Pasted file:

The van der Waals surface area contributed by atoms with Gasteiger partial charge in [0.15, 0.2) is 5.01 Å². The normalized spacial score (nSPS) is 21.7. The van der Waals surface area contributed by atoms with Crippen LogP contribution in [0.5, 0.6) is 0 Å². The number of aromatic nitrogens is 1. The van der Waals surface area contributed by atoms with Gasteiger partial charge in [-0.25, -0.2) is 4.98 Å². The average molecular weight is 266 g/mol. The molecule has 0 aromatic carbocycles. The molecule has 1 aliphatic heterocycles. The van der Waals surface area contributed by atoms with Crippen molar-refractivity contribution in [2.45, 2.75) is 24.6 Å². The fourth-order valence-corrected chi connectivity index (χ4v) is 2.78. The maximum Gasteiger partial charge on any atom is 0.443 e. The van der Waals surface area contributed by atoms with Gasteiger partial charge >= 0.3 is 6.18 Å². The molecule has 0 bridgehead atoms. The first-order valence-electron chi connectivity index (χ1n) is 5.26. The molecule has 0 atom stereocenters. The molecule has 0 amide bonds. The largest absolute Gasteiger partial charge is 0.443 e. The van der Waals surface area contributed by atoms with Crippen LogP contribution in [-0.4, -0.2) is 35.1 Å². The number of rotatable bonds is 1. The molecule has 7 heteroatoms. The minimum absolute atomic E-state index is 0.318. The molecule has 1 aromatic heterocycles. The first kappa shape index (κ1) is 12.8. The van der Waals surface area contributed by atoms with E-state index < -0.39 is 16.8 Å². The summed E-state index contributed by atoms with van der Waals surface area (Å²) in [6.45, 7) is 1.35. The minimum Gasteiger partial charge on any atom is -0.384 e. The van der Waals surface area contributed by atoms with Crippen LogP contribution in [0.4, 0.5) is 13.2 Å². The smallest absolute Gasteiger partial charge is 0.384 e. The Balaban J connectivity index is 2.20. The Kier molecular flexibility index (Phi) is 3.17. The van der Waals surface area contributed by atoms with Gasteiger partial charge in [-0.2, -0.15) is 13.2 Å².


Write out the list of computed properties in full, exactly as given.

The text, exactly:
The van der Waals surface area contributed by atoms with Gasteiger partial charge in [0.15, 0.2) is 5.01 Å². The normalized spacial score (nSPS) is 21.7. The van der Waals surface area contributed by atoms with Crippen LogP contribution in [0.5, 0.6) is 0 Å². The number of aromatic nitrogens is 1. The van der Waals surface area contributed by atoms with Gasteiger partial charge in [-0.25, -0.2) is 4.98 Å². The average molecular weight is 266 g/mol. The molecule has 0 aromatic carbocycles. The molecule has 1 aliphatic heterocycles. The van der Waals surface area contributed by atoms with Crippen molar-refractivity contribution in [2.45, 2.75) is 24.6 Å². The fourth-order valence-corrected chi connectivity index (χ4v) is 2.78. The maximum Gasteiger partial charge on any atom is 0.443 e. The van der Waals surface area contributed by atoms with Gasteiger partial charge >= 0.3 is 6.18 Å². The molecule has 0 bridgehead atoms. The first-order valence-electron chi connectivity index (χ1n) is 5.26. The molecule has 0 atom stereocenters. The molecule has 0 amide bonds. The largest absolute Gasteiger partial charge is 0.443 e. The van der Waals surface area contributed by atoms with Crippen LogP contribution in [-0.4, -0.2) is 35.1 Å². The number of rotatable bonds is 1. The molecule has 7 heteroatoms. The minimum absolute atomic E-state index is 0.318. The molecule has 1 aromatic heterocycles. The first kappa shape index (κ1) is 12.8. The van der Waals surface area contributed by atoms with E-state index < -0.39 is 16.8 Å². The summed E-state index contributed by atoms with van der Waals surface area (Å²) in [6.45, 7) is 1.35. The minimum Gasteiger partial charge on any atom is -0.384 e. The van der Waals surface area contributed by atoms with Crippen LogP contribution in [0.4, 0.5) is 13.2 Å². The smallest absolute Gasteiger partial charge is 0.384 e. The Balaban J connectivity index is 2.20. The Kier molecular flexibility index (Phi) is 3.17. The van der Waals surface area contributed by atoms with Gasteiger partial charge in [-0.2, -0.15) is 13.2 Å².